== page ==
November 23, 2020
As of this writing, we have been trading the pork cutout contract for a little more than two weeks. The first few days of trade were nothing stellar as far as volume is concerned, but we have been slowly picking up transactions since the inauspicious start of the contract.
In my opinion, the production community owes it to itself to embrace this new contract as it has the potential to turn the power of price discovery to a more balanced scale. I see no chance for the Iowa-southern Minnesota, the western Corn Belt or any other cash-derived price discovery to save us from ourselves.
To be sure, it is imperative that we stop being our own worst enemy. First, before we address any other inequities in price discovery, we have to either stop producing more pigs than there is available shackle space, or we need to add capacity prior to another round of expansion.
The volume of animals negotiated in the spot market has been declining for several years, reaching a pathetic 0.67%, (yes that's point six seven) on Nov. 12. This number is well below the threshold required to statistically represent a viable sample to determine prices. We have ridden this horse into the ground, and it is time to dismount. One vehicle is negotiation using the cutout as our base, not a raw dollar value and this is where the new contract comes into play.
One avenue would be if we, as a production community, would negotiate animal values in reference to a percentage or dollar relation to the cutout the printing of the western Corn Belt would be impossible and this drag on the index would mathematically go away (ostensibly turning the current index-settled into a cutout derivate). I am an advocate of this practice as a good start to owning our own future.
The other seemingly obvious path for producers would be the negotiation of long-term agreements in relationship to the cutout in whole, or at a bare minimum, as a large component of price discovery. This is not something that every packer wants to do. We have had demonstrated success in moving this direction from nearly every packer. The percentage relative to the cutout that the producer receives will likely not be as big as in the past. This is understandable, in my opinion, as packer efficiencies have come down with reduced runs and expenses are up to keep labor in the plant and provide COVID protections. With wean pigs being tight in the present, I believe we have a window to lean this direction and manifest some progress.
This leads me to the two current offerings from the CME and how every producer has a vested interest in the success of the pork cutout contract and has every reason to use this tool. If you have a cutout-based price discovery metric, the answer is a bit more clear with your motivation as you have a 1:1 direct hedge. Fair enough. What about someone with a less-favorable WCB price discovery method?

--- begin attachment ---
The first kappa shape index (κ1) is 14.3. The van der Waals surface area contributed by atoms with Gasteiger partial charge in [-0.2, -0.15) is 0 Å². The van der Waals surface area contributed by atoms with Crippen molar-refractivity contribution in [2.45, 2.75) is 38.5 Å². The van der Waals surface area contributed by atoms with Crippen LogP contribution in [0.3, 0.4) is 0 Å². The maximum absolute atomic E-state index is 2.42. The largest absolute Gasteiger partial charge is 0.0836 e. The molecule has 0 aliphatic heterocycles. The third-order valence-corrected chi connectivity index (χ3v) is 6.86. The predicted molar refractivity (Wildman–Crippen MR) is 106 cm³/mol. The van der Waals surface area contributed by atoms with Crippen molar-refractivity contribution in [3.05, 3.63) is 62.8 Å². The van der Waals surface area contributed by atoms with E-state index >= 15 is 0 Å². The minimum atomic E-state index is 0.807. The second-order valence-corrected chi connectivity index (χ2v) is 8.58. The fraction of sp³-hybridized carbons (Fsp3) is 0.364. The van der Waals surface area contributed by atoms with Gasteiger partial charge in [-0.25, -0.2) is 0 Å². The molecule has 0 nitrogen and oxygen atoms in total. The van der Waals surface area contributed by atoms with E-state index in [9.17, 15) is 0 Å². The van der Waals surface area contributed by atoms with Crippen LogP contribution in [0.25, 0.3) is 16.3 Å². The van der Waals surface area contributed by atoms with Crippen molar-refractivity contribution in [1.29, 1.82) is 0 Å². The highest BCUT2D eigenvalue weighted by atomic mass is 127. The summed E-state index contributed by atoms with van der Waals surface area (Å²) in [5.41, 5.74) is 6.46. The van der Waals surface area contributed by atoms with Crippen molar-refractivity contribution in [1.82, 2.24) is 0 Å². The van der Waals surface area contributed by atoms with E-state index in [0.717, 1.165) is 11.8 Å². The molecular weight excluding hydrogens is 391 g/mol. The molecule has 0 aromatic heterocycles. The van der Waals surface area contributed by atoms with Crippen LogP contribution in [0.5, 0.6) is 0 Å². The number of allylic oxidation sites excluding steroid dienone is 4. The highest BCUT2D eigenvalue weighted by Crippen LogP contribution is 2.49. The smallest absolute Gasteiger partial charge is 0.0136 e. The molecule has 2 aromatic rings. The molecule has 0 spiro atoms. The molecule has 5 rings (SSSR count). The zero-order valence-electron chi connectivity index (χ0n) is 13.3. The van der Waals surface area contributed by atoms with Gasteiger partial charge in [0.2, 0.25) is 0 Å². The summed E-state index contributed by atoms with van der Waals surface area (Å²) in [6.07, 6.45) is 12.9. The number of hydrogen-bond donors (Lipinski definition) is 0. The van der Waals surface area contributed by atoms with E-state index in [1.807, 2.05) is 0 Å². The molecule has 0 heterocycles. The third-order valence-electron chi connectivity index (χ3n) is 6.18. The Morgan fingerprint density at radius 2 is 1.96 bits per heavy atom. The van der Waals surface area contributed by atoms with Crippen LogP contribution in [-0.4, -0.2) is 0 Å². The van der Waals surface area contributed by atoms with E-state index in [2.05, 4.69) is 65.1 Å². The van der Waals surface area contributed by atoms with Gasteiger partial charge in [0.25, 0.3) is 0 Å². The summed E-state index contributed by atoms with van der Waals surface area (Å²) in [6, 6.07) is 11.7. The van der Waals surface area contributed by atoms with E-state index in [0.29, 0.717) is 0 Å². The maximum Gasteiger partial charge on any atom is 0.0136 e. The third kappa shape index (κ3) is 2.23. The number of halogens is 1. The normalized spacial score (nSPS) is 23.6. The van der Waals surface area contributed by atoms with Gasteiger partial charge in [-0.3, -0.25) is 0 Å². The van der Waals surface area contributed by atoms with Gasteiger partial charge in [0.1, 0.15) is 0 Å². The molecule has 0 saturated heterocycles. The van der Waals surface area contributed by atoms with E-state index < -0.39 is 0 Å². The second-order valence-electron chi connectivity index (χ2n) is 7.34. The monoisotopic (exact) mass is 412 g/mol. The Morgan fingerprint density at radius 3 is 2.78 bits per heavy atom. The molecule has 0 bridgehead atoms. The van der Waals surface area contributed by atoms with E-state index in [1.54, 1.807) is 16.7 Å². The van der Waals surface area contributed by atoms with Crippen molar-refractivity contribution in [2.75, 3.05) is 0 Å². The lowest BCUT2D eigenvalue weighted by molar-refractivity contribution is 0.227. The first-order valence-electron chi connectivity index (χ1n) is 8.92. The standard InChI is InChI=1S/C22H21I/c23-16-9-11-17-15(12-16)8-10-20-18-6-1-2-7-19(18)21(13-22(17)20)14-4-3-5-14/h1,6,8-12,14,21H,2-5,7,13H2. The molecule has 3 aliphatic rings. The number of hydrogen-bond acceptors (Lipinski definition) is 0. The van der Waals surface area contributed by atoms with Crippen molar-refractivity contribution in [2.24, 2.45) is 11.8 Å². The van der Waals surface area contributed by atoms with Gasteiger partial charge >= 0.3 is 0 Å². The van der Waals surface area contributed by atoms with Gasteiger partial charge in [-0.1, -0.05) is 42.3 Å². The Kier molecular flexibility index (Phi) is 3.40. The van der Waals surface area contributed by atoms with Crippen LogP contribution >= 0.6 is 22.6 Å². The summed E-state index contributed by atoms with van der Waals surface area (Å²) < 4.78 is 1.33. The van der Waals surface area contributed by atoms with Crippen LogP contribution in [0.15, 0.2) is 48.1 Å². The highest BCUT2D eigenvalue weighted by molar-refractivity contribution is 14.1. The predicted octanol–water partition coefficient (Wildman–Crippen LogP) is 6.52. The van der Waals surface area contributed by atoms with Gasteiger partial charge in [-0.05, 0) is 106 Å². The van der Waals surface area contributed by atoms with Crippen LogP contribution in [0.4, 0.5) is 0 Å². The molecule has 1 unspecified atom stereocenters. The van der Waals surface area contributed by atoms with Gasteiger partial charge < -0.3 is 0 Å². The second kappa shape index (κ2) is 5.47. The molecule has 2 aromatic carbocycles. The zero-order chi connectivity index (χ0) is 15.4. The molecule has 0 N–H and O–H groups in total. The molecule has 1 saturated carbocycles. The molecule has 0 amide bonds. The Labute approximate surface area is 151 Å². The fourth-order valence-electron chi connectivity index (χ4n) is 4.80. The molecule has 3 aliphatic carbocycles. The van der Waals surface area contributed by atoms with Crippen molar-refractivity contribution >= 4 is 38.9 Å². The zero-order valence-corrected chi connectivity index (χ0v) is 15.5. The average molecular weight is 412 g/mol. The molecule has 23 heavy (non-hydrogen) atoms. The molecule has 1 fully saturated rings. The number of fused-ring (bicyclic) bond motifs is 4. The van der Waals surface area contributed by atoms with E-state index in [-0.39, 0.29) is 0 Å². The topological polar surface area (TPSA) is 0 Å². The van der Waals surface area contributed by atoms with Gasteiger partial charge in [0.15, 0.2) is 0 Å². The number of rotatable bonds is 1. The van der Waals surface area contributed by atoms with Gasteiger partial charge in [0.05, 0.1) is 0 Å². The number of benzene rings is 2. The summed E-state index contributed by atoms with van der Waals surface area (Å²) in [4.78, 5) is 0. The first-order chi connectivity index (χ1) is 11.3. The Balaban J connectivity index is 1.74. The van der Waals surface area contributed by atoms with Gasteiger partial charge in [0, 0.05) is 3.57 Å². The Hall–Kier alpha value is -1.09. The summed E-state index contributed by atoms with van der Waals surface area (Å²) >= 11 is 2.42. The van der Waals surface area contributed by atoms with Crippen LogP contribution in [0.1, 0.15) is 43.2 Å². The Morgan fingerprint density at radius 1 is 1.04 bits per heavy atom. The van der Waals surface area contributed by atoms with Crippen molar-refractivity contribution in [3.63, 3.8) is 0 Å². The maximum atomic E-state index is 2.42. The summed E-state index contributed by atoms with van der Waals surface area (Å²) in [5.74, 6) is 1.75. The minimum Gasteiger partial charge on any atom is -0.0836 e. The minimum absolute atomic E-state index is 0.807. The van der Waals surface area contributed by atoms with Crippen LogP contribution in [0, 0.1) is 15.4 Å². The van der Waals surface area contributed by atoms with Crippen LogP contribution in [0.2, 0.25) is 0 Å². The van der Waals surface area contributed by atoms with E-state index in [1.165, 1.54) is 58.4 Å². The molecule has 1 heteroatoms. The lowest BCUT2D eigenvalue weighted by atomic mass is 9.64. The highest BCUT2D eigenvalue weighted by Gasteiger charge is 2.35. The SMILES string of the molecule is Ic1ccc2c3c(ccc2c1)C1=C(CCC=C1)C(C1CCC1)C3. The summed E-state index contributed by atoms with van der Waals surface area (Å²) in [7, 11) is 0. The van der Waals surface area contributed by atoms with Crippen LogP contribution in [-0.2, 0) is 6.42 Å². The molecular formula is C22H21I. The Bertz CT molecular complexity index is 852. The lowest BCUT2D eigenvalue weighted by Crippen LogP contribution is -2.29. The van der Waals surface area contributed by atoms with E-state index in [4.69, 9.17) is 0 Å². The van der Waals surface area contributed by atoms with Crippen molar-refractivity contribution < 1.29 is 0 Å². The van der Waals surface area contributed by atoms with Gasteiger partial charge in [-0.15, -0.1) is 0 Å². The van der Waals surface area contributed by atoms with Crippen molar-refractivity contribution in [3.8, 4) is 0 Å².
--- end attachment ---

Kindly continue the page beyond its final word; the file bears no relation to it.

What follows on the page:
You, too, need to be hedging with the new contract, but not in the same manner. We have long derided the wide basis between the index settlement and the cash price when we are flush with pigs and the packer has them falling in his lap. The relationship between the cutout contract and the index-based contract could help mitigate some of that pain.
Remember that the times when the cash discovery is the "worst" is when the cutout is high relative to the cash market. A producer in this scenario may benefit by buying the cutout contract and selling the index as a basis hedge. It is not perfect on account of the index being influenced by the cash and the cutout, but it could certainly help ease the pain off convergence to some degree.
Either way, our collective vested interest is benefitted by added volume and viability in the cutout contract, let's use it.
Grain markets have been juiced in the past several weeks which has caught many people with less coverage than optimal and confused about how they missed the signals. If you are in this camp, I want to offer you some solace and encouragement.
The attached chart, from Reuter's Karen Braun, depicts the carryout projections this year with the solid black line. Notice how in prior years, we are relatively stable from month to month and the lines are more or less horizontal. Not so this year. We went from a summer projection of thinking we were going to have way too much corn into a hot August that ushered in a yield-limiting Derecho.
Perhaps you have said to yourself, "I should have known." Maybe. But the USDA threw you a curve ball by increasing the carryout projections from July to August, giving you a tremendous head-fake, before continuing the compression of ending stocks projections.
From here on out, I believe the focus of the market will fall squarely on weather forecasts of the South American growing season. Everything else will be window dressing. From a technical perspective, it looks like beans want to test the Fibonacci retracement just shy of $13 and would likely drag corn with it as we set up an acreage battle for next spring.
Comments in this column are market commentary and are not to be construed as market advice. Trading is risky and not suitable for all individuals.
Source: Joseph Kerns, who is solely responsible for the information provided, and wholly owns the information. Informa Business Media and all its subsidiaries are not responsible for any of the content contained in this information asset. The opinions of this writer are not necessarily those of Farm Progress/Informa.
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